Common Breastfeeding Myths:
As a new mom, you will often find yourself being bombarded by heaps of (unsolicited) advice that can cause confusion and fear- the last thing a new mother needs! Luckily for you, YML did the extensive research FOR you, so you don’t have to lose even more sleep than you already do ?
Myth: Breast size determines your ability to effectively breastfeed:
Breast size does not influence or determine your body’s ability to produce milk for your baby. Breast size is determined by the amount of fibrous tissue as well as fatty tissue whilst milk production is hormonally stimulated by the brain and fluctuates with your baby’s needs or hormone levels in the body. Therefore, the more you breastfeed your baby, the more your body will continue producing milk . Other factors can influence milk production such as depression or stress but size is not a determining factor.
Myth: Nipple shape matters:
Certain nipple shapes (inverted or flat) can make breastfeeding somewhat trickier but NOT impossible. Breastfeeding can always be stimulated with suction devices or cosmetic surgery if needed.
Myth: Babies can be allergic to breast milk:
Babies cannot be allergic to breastmilk but they CAN be intolerant to foods that the mother eats such as dairy. If you see adverse reactions in your baby after consuming breastmilk, it is advised to keep a food diary for a few days to pick up on patterns and what you can avoid. Common irritants in breastmilk that stems from the mother’s diet can include high fat foods, dairy products, high amounts of caffeine and gluten.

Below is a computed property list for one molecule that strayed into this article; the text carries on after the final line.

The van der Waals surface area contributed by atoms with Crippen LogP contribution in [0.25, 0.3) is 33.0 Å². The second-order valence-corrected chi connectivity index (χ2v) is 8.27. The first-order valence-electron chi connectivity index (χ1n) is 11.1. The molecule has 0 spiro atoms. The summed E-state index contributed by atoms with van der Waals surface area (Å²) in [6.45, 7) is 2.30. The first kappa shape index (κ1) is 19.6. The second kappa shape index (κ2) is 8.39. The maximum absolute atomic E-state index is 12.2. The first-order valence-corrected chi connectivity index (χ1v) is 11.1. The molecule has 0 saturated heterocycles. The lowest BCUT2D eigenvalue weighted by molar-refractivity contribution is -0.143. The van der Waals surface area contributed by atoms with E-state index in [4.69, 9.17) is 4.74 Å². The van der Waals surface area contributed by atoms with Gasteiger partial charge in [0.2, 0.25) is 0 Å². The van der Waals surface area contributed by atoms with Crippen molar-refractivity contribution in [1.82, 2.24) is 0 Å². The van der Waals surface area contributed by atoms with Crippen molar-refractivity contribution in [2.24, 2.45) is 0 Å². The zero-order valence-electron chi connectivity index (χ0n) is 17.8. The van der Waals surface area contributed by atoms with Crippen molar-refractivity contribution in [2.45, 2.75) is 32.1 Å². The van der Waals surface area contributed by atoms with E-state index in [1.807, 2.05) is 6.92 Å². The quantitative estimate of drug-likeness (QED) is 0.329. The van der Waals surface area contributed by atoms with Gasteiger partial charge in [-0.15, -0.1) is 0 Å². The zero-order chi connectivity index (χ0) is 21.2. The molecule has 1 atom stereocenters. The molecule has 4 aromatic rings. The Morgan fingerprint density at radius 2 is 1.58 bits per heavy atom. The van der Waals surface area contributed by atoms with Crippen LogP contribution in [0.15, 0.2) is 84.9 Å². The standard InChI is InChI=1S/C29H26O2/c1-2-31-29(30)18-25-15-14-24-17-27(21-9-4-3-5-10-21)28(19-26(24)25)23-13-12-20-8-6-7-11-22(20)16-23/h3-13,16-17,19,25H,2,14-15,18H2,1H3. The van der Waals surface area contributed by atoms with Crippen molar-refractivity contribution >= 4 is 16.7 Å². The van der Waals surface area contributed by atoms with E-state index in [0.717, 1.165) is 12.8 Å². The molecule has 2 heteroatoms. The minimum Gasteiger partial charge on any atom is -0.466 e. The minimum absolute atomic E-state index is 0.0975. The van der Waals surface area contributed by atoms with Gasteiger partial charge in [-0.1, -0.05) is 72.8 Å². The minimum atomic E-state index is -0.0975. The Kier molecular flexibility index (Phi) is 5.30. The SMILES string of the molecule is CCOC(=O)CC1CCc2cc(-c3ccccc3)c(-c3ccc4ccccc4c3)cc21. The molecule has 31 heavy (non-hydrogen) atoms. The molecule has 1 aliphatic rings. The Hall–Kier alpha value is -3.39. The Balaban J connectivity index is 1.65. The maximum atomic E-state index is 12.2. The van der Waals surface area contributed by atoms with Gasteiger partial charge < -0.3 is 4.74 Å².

Myth: You cannot breastfeed while you’re sick:
This is an extremely inaccurate belief! In fact, when you are sick, your milk contains antibodies to reduce your baby’s likelihood of contracting whatever you have. Your breast milk is still safe to drink, given you didn’t take any strong medications that was not approved by your doctor or lactation specialist.
Myth: Mastitis means you have to stop feeding:
Yet another misconception about halting feeds. Feeding more when you have mastitis can help milk flow and unclog the affected ducts, thus shifting inflammation. In fact, the more you reduce feedings from the affected breast, the more severe mastitis can get.
Myth: Night- time feedings aren’t as important:
Research indicates that Prolactin (hormone responsible for milk production) is at its highest levels during night-time. Therefore, night feedings are just as important, if not more, than day feedings.
Myth: Breastfeeding and holding your baby frequently will cause them to be spoilt:
Science has found that babies who are held and nursed on a frequent basis cry fewer hours a day. Furthermore, these babies were found to be more mature and adventurous as they grow older.
Myth: Breastfeeding keeps you from getting pregnant:
Perhaps the most popular myth (leading to surprise pregnancies). This is simply untrue. Although breastfeeding causes hormone release, that makes conception a bit less unlikely, it is not impossible. As soon as you start menstruating after giving birth, you can get pregnant. Try low hormone birth control forms such as the mini-pill.